“There is no evidence for the effectiveness of sexual conversion therapies.[2,3] Such treatments also raise ethical questions. In fact, there is evidence that such attempts may cause more harm than good, including inducing depression and sexual dysfunction. However, faith-based groups and counsellors pursue such attempts at conversion using yardsticks, which do not meet scientific standards. Clinicians should keep the dictum “first do no harm” in mind. Physicians should provide medical service with compassion and respect for human dignity for all people irrespective of their sexual orientation.” – Rao and Jacob 2012.

Despite such strong statements against conversion therapy, homophobic and ambivalent attitudes continue to be expressed by psychiatrists who are members of the Indian Psychiatric Society: see Dr. Indira Sharma’s statement [responses here] and the interview of Dr. Raju referenced here.

The constitution of IPS’ LGBT Mental Health Task Force in 2017,  the meetings in Bhubaneswar (2017), Mumbai (2018) and Delhi (2018), and the media statement by current President Dr. Ajit Bhide, are moves in the right direction.

We hope that IPS will continue on its mission to advance inclusion by taking action against mental health professionals who practise conversion therapy for changing sexual orientation or gender identity, and condemn this unethical and unscientific practice with the same certainty with which they have supported decriminalization, regardless of the outcome of the current constitutional challenge to 377.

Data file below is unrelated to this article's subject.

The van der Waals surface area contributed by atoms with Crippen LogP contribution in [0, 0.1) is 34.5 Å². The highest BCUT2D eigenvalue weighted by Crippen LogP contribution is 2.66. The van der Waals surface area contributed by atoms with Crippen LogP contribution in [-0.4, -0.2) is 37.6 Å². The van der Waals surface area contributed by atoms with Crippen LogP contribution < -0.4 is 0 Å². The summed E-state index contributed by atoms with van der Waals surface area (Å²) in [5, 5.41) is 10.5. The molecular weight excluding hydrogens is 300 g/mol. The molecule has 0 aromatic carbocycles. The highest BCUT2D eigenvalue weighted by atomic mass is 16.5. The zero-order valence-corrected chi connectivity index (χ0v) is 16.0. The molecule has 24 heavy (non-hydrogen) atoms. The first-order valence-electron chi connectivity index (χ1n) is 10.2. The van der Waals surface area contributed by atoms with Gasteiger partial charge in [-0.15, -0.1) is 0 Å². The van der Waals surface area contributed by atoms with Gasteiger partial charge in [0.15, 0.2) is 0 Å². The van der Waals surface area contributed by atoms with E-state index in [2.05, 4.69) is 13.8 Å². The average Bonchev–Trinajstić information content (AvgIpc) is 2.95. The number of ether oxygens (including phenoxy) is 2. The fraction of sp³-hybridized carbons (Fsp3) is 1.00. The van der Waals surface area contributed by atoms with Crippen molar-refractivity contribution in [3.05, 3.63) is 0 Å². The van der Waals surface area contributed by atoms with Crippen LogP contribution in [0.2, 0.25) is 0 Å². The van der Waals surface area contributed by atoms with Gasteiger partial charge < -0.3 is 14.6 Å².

References

Kalra G. A psychiatrist’s role in “coming out” process: Context and controversies post-377. Indian J Psychiatry 2012;54:69-72. Available online at http://www.indianjpsychiatry.org/temp/IndianJPsychiatry54169-8323335_230713.pdf

Mehta, S. Looking into minds wired differently. Times News Network; Feb 3, 2014. Online at https://timesofindia.indiatimes.com/city/visakhapatnam/Looking-into-minds-wired-differently/articleshow/29788494.cms?referral=PM

Orinam. Open letter to Dr. Raju, General Secretary, Indian Psychiatric Society. Feb 5, 2014. Online at http://orinam.net/drraju-ips/

Orinam. Letter to World Psychiatric Association: Feb 3, 2014. Online at http://orinam.net/letter-world-psychiatric-association-feb-3-2014/.

Pradhan PV, Ayyar KS, Bagadla VN. Homosexuality: Treatment by Behaviour Modification.  Indian J. Psychiatry 1982; 24(1), 80-83 . Available online at http://www.indianjpsychiatry.org/temp/IndianJPsychiatry24180-783487_214548.pdf

Sakthivel LM, Rangaswami K, Jayaraman TN. Treatment of homosexuality by anticipatory avoidance conditioning technique. Indian J Psychiatry 1979;21:146-8. Available online at http://www.indianjpsychiatry.org/temp/IndianJPsychiatry212146-8345459_231054.pdf

Sathyanarayana Rao TS, Jacob KS. Homosexuality and India. Indian J Psychiatry 2012;54:1-3. Available online at http://www.indianjpsychiatry.org/temp/IndianJPsychiatry5411-8150695_223826.pdf

Sathyanarayana Rao TS, Jacob KS. The reversal on Gay Rights in India. Indian J Psychiatry 2014;56:1-2. Available online at http://www.indianjpsychiatry.org/temp/IndianJPsychiatry5611-7294761_201547.pdf

Sathyanarayana Rao TS, Rao GP, Raju M, Saha G, Jagiwala M, Jacob KS. Gay rights, psychiatric fraternity, and India. Indian J Psychiatry 2016;58:241-3. Available online at http://www.indianjpsychiatry.org/temp/IndianJPsychiatry5611-7294761_201547.pdf